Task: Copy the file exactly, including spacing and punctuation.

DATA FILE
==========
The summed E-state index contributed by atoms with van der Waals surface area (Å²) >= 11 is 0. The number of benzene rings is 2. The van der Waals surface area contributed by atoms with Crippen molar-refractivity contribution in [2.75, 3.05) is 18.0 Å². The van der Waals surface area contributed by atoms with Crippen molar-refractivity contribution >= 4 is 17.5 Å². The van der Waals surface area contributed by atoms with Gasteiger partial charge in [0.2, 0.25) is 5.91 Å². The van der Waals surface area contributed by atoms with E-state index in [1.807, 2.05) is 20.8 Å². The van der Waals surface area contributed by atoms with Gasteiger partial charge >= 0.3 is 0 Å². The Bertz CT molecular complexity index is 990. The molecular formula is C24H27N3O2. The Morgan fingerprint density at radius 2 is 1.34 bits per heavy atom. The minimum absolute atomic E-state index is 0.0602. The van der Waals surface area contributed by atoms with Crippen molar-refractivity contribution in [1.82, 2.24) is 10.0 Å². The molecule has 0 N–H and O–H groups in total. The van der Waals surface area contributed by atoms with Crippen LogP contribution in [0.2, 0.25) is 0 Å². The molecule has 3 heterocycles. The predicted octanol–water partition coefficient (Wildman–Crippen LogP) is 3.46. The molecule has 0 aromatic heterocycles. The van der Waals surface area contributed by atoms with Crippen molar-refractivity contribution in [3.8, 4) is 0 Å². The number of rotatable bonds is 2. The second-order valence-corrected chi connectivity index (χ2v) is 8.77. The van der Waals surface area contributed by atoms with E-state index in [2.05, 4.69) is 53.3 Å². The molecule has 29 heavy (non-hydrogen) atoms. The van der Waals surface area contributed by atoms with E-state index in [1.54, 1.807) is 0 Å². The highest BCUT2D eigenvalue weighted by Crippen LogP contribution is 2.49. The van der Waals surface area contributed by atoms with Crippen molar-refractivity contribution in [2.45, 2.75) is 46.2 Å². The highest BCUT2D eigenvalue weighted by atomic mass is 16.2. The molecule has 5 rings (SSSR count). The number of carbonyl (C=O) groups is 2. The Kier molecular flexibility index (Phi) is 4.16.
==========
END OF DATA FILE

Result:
The summed E-state index contributed by atoms with van der Waals surface area (Å²) >= 11 is 0. The number of benzene rings is 2. The van der Waals surface area contributed by atoms with Crippen molar-refractivity contribution in [2.75, 3.05) is 18.0 Å². The van der Waals surface area contributed by atoms with Crippen molar-refractivity contribution >= 4 is 17.5 Å². The van der Waals surface area contributed by atoms with Gasteiger partial charge in [0.2, 0.25) is 5.91 Å². The van der Waals surface area contributed by atoms with E-state index in [1.807, 2.05) is 20.8 Å². The van der Waals surface area contributed by atoms with Gasteiger partial charge >= 0.3 is 0 Å². The Bertz CT molecular complexity index is 990. The molecular formula is C24H27N3O2. The Morgan fingerprint density at radius 2 is 1.34 bits per heavy atom. The minimum absolute atomic E-state index is 0.0602. The van der Waals surface area contributed by atoms with Crippen molar-refractivity contribution in [1.82, 2.24) is 10.0 Å². The molecule has 0 N–H and O–H groups in total. The van der Waals surface area contributed by atoms with Crippen LogP contribution in [0.2, 0.25) is 0 Å². The molecule has 3 heterocycles. The predicted octanol–water partition coefficient (Wildman–Crippen LogP) is 3.46. The molecule has 0 aromatic heterocycles. The van der Waals surface area contributed by atoms with Crippen molar-refractivity contribution in [3.8, 4) is 0 Å². The number of rotatable bonds is 2. The second-order valence-corrected chi connectivity index (χ2v) is 8.77. The van der Waals surface area contributed by atoms with E-state index in [2.05, 4.69) is 53.3 Å². The molecule has 29 heavy (non-hydrogen) atoms. The van der Waals surface area contributed by atoms with E-state index in [1.54, 1.807) is 0 Å². The highest BCUT2D eigenvalue weighted by Crippen LogP contribution is 2.49. The van der Waals surface area contributed by atoms with Crippen molar-refractivity contribution in [2.45, 2.75) is 46.2 Å². The highest BCUT2D eigenvalue weighted by atomic mass is 16.2. The molecule has 5 rings (SSSR count). The number of carbonyl (C=O) groups is 2. The Kier molecular flexibility index (Phi) is 4.16.